This is the next logical link to a lack of product diversity, according to Chawla. A healthy ecommerce business involves hawking a range of products and thus attracting a variety of customers to your site. This forces you to up the ante in terms of search functionalities and other user-friendly bells and whistles, giving your customer a more memorable experience. None of this was happening at Flipkart. In fact, Chawla said that the reviews and Q&As were at a whole different level on rival Amazon's site.

This is what happens when you flog phones to someone who is bargain hunting for just that one product for the entire year and will probably never come back to your site.

App-only strategy

In an act of inspired lunacy, as I wrote about here earlier last year, Flipkart decided to abandon its mobile and desktop website and opt for an app-only strategy. Sure, Indians have by-and-large skipped the PC revolution for a mobile one, and this fact probably inspired the move. In addition, patchy internet connectivity across the country and the ability to completely own the customer experience within the portals of the app, feed him or her constant updates, and collect important customer-metrics may have been too tempting a rationale at the time.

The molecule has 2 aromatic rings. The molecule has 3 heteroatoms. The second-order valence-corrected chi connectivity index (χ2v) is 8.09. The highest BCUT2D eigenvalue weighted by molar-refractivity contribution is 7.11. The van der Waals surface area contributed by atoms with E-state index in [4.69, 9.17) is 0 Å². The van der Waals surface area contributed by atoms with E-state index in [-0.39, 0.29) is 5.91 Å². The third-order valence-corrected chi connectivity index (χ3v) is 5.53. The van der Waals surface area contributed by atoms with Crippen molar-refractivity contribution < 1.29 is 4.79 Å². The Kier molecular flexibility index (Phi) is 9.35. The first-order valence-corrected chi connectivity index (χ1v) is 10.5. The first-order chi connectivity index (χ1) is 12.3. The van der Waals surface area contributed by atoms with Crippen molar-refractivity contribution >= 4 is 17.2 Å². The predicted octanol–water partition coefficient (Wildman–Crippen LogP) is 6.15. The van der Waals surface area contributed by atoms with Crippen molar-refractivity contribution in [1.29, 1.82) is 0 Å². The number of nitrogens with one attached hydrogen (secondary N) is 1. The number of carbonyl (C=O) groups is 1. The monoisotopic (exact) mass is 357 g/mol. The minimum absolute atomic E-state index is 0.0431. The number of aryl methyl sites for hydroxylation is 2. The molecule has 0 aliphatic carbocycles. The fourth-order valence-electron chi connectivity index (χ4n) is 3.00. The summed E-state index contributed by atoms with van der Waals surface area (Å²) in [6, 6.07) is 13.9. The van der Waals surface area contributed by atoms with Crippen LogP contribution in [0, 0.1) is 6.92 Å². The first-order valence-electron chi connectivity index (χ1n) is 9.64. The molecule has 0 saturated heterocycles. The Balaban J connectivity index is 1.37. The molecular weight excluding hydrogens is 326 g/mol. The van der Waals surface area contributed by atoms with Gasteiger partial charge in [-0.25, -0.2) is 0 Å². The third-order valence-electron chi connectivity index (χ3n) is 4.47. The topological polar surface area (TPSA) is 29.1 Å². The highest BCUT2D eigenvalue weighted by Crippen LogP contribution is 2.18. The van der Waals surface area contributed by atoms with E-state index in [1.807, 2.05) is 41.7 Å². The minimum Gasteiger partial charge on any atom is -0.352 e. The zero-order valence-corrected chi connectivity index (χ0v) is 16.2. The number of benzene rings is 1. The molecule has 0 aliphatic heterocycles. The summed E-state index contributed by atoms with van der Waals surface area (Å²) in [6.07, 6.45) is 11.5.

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Customer service and loyalty are the new mantras at Flipkart, replacing GMV

Either way it was bone-headed. Anyone could see that faster mobile connectivity was around the corner, that low-cost Android phones that were the pre-dominant kind used in India had tiny storage space and that you would lose a large chunk of people who simply preferred the mobile/desktop web browsing experience. Flipkart learnt the hard way and eventually abandoned this strategy, but not before it cost them.

Final analysis

Flipkart has now recalibrated their strategy and to the amusement and chagrin of many have arrived at a new mantra: Customer satisfaction and loyalty above all else, to be measured by a brand spanking new metric much-touted in the press. This is NPS, or Net Promoter Score. "NPS breaks down into what product selection is available, how fast it is available, whether it is available all the time, and at what price," CEO Binny Bansal told Mint newspaper.

It has also hugely reduced hiring to "a trickle" -- but even here it isn't winning any points. It deferred by six months the joining date for the 17 job offers it made at the premier B-School in the country, the Indian Institute of Management at Ahmedabad, which has attracted not just ire from IIM but a font of negative press as well.

However, that is nothing compared to the biggest worry plaguing Flipkart's as we speak -- namely, the great white shark known as Amazon cruising effortlessly in Indian waters, gobbling up market share as each day passes.